DECEMBER 17, 2017, on my way from Ifite Awka approaching the popular Unizik junction, near Kenneth Dike Central Library, Awka, lay two corpses on the road with a crowd circling the area. It wasn’t a good scene, but mishaps on this stretch of road tend to become frequent.

By Emeka Chiaghanam

On enquiry, I learnt a cyclist with his female passenger entered the expressway from the road leading to Teachers House beside the Library wall and were riding against the traffic when an oncoming SUV from the opposite direction hit and brought them down and a lorry which was coming behind the SUV crushed them to death. The lorry involved in the accident, it was gathered, sped off.

On the heels of that, another accident happened though without loss of lives as a driver of a Rover Saloon car who was over speeding crashed into the wire mesh recently put in place by the state government. The two occupants of the vehicle came out alive with minor injuries.

The next Wednesday, a trailer conveying goods from the northern part of the country few metres after De Santos Hotels, crushed a motorcyclist to death. It was apparent the motorcyclist was plying the wrong side of the road.  The following Sunday, dust had not settled as I approach God is Good Motors, an accident has taken place. A vehicle approaching the Unizik Junction hit a commercial motorcyclist. The vehicle eventually rammed into a post by the road.

Accidents in Awka
A recent accident that claimed two lives on the road

Month earlier, at the Government House end of the road, opposite Ecobank, a lady on her way to work was smashed to death by a hit and run car going to Enugu. Similarly, at the same area, a man whose elderly mother operates a shop inside the Ukwu Oji, Government House was crushed into a ditch by a vehicle on a high speed plying the road, one accident too many on this road.

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The frequency of accidents on the road prompted some Christians sometime ago to conduct prayer sessions at the Government House end of the road to avert accidents. Some people believed it to be the handiwork of blood sucking vampires behind the accidents, but others do not agree with that, though not denying the spate at which lives are lost on this stretch of road.

A commercial motor driver, Mr. Nduka Okoli, wants the state to find means of check mating the speed limit on this road, though it is a federal road, but its location in the heart of the town should give concern to state government than the federal government, “We all know that the stretch of road is federal road, there is little the state could do to erect barricades or bumps to slow vehicles, particular those on high speed. This situation will not be solved if a device is not employed on this.”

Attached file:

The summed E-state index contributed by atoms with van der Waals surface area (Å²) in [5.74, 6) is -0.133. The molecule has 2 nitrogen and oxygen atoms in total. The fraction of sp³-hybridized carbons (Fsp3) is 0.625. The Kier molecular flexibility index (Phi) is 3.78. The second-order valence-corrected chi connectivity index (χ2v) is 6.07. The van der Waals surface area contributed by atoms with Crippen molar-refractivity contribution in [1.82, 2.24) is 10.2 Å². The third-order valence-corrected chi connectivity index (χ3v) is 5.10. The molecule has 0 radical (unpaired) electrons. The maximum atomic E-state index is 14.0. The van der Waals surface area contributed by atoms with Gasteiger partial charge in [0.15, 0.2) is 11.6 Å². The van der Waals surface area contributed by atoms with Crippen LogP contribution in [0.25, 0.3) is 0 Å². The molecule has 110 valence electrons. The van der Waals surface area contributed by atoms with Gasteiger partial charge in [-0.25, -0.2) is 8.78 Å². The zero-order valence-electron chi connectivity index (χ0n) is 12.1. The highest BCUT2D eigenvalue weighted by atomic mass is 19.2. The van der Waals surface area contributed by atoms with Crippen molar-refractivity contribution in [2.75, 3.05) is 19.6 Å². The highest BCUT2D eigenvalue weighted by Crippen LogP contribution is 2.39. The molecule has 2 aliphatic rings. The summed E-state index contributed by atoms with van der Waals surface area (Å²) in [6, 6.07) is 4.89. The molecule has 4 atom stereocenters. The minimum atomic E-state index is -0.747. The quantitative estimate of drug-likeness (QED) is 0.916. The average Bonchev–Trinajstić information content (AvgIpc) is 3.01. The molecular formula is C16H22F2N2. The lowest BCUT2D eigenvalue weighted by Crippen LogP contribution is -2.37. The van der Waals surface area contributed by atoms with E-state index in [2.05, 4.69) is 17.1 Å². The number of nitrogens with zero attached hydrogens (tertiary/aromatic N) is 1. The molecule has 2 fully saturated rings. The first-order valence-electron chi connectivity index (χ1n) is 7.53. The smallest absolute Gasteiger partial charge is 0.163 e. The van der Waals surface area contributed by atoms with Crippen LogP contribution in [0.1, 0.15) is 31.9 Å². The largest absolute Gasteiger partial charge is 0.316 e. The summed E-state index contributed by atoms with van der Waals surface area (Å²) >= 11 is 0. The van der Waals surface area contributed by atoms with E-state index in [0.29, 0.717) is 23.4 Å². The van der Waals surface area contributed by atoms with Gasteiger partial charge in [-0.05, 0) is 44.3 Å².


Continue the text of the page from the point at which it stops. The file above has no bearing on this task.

A civil servant, Onyeka Nwoye, who ply the road on every workday thinks the major challenge leading to frequent mishaps on the road should be that of caution on the part of motorists and road users, “I think the main problem on this road is that of over speeding on the part of motorists and recklessness on the part of commercial motor operators. The state government lacks the right to effect any changes on federal road than rehabilitation, which the federal government may not reimburse.

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Continuing he said, “More than erecting bumps on the road which is not possible, any motorcyclist caught on this should be prosecuted. But you find that most times when they are apprehended, all what the security operatives do is to free them after extorting money from them. It is against the traffic law in the state for motorcyclists to ply this road. It doesn’t end there. Most of the accidents involving motorcycles has been on the wrong side of the road.”

Another commercial bus driver, Ebuka Okeke, noted that as long as the state government is powerless to construct any bumps on the road that will reduce the spate of accidents on this axis, it can employ other measures to slow down traffic on this end to save lives, “Anambra State Government should put resources into use to construct more flyovers at strategic points from Government House to Unizik Junction as access from both end of road slows down vehicle flow, besides putting Anambra Traffic Management Agency (ATMA) and Ocha Brigade officials at work till late in night.”

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Absence of road signs at strategic points of the road is a concern for Mr. Livinus Nwaokoye, who lives at the Aroma axis of the road.  He believes that other measures to avert accidents will be useful, but want the state government effort geared toward erecting road signs. “It may not matter as some people see, but huge and strategic signs are vital in averting accidents on this road. These signs for no other reason caution road users and motorists.

Ekene Okoli, bemoans lack of traffic education as a huge challenge. He wonders why the state government has not embarked on constant enlargement given the occurrence of accidents. “When road users don’t know what road signs signify, how they could observe it. It’s terrible that many of them cannot read road signs, yet ply the road. The road in particular is a federal road quite right, but cuts through the state capital, commonsense dictates that it requires that a particular speed limit while driving inside is required.”

For John Okeke, a student of Nnamdi Azikiwe University, Awka, lawlessness has become the norm of most road users in this country. Ignorance of traffic laws is never the situation with many of them, who constitute bulk of those involved in this accident and elsewhere and across the country, “many of them know what traffic rules say but flout the rules.


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